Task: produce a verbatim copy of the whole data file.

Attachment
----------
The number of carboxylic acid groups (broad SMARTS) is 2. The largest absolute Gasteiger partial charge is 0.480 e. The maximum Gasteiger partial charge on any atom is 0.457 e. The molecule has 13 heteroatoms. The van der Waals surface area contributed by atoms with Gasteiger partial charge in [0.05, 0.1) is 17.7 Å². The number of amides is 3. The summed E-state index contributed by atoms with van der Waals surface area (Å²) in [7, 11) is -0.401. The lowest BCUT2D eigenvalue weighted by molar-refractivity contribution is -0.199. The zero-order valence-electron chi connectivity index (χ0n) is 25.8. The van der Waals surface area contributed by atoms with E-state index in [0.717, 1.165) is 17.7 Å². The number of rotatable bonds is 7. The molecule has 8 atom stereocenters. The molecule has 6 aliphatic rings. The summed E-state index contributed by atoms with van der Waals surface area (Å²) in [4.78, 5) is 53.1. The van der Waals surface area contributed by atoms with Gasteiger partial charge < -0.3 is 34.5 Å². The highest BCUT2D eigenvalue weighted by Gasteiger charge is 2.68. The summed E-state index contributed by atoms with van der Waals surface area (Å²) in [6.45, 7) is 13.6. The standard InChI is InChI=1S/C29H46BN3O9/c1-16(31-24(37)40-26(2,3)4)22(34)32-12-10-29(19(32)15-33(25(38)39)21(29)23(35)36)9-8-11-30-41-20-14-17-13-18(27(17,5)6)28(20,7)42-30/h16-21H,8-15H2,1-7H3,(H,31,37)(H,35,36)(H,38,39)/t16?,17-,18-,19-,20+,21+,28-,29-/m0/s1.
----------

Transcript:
The number of carboxylic acid groups (broad SMARTS) is 2. The largest absolute Gasteiger partial charge is 0.480 e. The maximum Gasteiger partial charge on any atom is 0.457 e. The molecule has 13 heteroatoms. The van der Waals surface area contributed by atoms with Gasteiger partial charge in [0.05, 0.1) is 17.7 Å². The number of amides is 3. The summed E-state index contributed by atoms with van der Waals surface area (Å²) in [7, 11) is -0.401. The lowest BCUT2D eigenvalue weighted by molar-refractivity contribution is -0.199. The zero-order valence-electron chi connectivity index (χ0n) is 25.8. The van der Waals surface area contributed by atoms with E-state index in [0.717, 1.165) is 17.7 Å². The number of rotatable bonds is 7. The molecule has 8 atom stereocenters. The molecule has 6 aliphatic rings. The summed E-state index contributed by atoms with van der Waals surface area (Å²) in [4.78, 5) is 53.1. The van der Waals surface area contributed by atoms with Gasteiger partial charge < -0.3 is 34.5 Å². The highest BCUT2D eigenvalue weighted by Gasteiger charge is 2.68. The summed E-state index contributed by atoms with van der Waals surface area (Å²) in [6.45, 7) is 13.6. The standard InChI is InChI=1S/C29H46BN3O9/c1-16(31-24(37)40-26(2,3)4)22(34)32-12-10-29(19(32)15-33(25(38)39)21(29)23(35)36)9-8-11-30-41-20-14-17-13-18(27(17,5)6)28(20,7)42-30/h16-21H,8-15H2,1-7H3,(H,31,37)(H,35,36)(H,38,39)/t16?,17-,18-,19-,20+,21+,28-,29-/m0/s1.